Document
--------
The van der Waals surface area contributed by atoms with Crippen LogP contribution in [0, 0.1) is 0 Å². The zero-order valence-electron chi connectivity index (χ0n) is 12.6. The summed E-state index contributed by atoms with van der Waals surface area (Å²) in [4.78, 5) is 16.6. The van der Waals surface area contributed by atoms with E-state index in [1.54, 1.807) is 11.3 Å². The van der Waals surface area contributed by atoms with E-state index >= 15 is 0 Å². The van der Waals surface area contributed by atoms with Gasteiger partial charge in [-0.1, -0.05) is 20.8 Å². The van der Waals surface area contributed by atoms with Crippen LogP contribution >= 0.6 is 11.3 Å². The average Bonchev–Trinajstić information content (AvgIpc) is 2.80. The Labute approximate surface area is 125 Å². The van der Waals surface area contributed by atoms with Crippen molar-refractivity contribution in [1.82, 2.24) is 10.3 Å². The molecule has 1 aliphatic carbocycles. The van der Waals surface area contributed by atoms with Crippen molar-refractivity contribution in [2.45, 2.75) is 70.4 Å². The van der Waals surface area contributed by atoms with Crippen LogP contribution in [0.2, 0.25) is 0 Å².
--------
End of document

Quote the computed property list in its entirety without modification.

The van der Waals surface area contributed by atoms with Crippen LogP contribution in [0, 0.1) is 0 Å². The zero-order valence-electron chi connectivity index (χ0n) is 12.6. The summed E-state index contributed by atoms with van der Waals surface area (Å²) in [4.78, 5) is 16.6. The van der Waals surface area contributed by atoms with E-state index in [1.54, 1.807) is 11.3 Å². The van der Waals surface area contributed by atoms with E-state index >= 15 is 0 Å². The van der Waals surface area contributed by atoms with Gasteiger partial charge in [-0.1, -0.05) is 20.8 Å². The van der Waals surface area contributed by atoms with Crippen LogP contribution >= 0.6 is 11.3 Å². The average Bonchev–Trinajstić information content (AvgIpc) is 2.80. The Labute approximate surface area is 125 Å². The van der Waals surface area contributed by atoms with Crippen molar-refractivity contribution in [1.82, 2.24) is 10.3 Å². The molecule has 1 aliphatic carbocycles. The van der Waals surface area contributed by atoms with Crippen molar-refractivity contribution in [2.45, 2.75) is 70.4 Å². The van der Waals surface area contributed by atoms with Crippen LogP contribution in [0.2, 0.25) is 0 Å².